Yes, it happens to all of us but anyway, each spent effort helps and creates value. I don't see it as a big problem. Progress will just need more time.
> I too, was asked several times - stop talking and show us some code. And > I say - stop talking BS if you don't understand there is several levels > of team roles needed :-) Well, really - you can code, I can do testing, > someone other docs, someone other can define product design etc etc. Can > we tell what role is more important than other one?
It's not easy to setup a community development process, get it to life and keep it going. It's all about the people. If we can setup the code, testing, doc, product design... chain we would be one big step forward. But working in an volunteer environment needs patient, it's not daily business and people able to spend more time, need to understand that not everyone might be able to contribute in the same volume.
> - more RT (Carl's activity) in a leaader role
This won't happen, otherwise it would have happend already. Why not someone else?
> - RT identifies area to solve, sets coordinators, they choose team, team > works ... (I think library project worked similar way ...)
Same answer, it's up to us to organize this. IMO RT should focus on enhancing the base technology, managing the community must be done by the community.
> - but as I am not talking only about rebol based apps, but rebol > development itself, RT's participation is absolute necessity ... that is > one of reasons why 1.3 VID failed ... team reached some decision points, > but talking to Carl once per 2 - 3 months is really not enough ...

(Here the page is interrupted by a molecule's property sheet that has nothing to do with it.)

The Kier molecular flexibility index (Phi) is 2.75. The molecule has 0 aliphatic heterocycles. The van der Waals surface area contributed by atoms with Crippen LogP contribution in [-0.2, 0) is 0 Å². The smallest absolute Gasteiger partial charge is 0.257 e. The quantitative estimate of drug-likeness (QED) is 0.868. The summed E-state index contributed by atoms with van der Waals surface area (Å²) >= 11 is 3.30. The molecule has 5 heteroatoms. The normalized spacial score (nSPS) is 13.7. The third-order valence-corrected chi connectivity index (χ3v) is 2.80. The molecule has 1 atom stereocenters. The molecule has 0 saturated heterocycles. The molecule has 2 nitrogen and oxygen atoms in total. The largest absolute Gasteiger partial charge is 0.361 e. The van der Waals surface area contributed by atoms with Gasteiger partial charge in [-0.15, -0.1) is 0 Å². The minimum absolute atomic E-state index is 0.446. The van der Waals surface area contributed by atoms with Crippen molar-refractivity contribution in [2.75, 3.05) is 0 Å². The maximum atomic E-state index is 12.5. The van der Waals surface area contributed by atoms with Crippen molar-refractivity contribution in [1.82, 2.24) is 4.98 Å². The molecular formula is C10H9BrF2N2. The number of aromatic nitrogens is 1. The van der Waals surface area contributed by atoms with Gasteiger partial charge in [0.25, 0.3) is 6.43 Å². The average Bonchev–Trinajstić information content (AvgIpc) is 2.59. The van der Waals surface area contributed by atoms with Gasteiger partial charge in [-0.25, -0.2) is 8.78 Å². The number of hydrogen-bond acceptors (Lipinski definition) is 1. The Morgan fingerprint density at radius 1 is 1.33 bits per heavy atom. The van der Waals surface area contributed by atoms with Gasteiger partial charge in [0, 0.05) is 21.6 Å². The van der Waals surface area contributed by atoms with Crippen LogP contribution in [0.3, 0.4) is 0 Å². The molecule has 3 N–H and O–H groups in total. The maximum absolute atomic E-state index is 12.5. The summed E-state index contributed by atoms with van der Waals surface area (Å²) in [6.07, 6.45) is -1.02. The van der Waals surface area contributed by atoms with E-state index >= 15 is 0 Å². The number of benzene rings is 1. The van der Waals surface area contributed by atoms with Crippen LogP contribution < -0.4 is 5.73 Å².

Than let's decide and create facts! I don't expect Carl to be narrow minded and don't give it a look or the required priority if it makes sense to RT.
> So ... if RT has enough money to survive curent way ... let's be it and > I wish them millions, really :-) ... but ... times goes by and other > technologies development don't sleep. I always ask myself - how can > rebol survive in a current state of things? ... and honestly I prey > REBOL not becoming another Amiga ...
I'm not a clairvoyant, that's RT's problem. Some of us are willing to help them and have ideas. IMO the success of Rebol can be influenced massivly by us. It's not easy, but it's doable. Let's go and make a business from it. And, don't rely on RT to get your business done, this is our job.
> That is my opinion on identifying basic rebol related areas ... I hope > they are not offending, as they were not ment that way anyway ...
Petr, we are used to it ;-) Robert
[25/25] from: robert:muench:robertmuench at: 8-Nov-2003 18:25
On Wed, 5 Nov 2003 09:49:08 +0000 (GMT), Ged Byrne <[gedb01--yahoo--co--uk]> wrote:
> The problem is that, given a blank piece of screen, > where do I begin when devising my own code to solve my > own problems. What is the starting point.
Hi, data drives development. I mostly follow this rule. Robert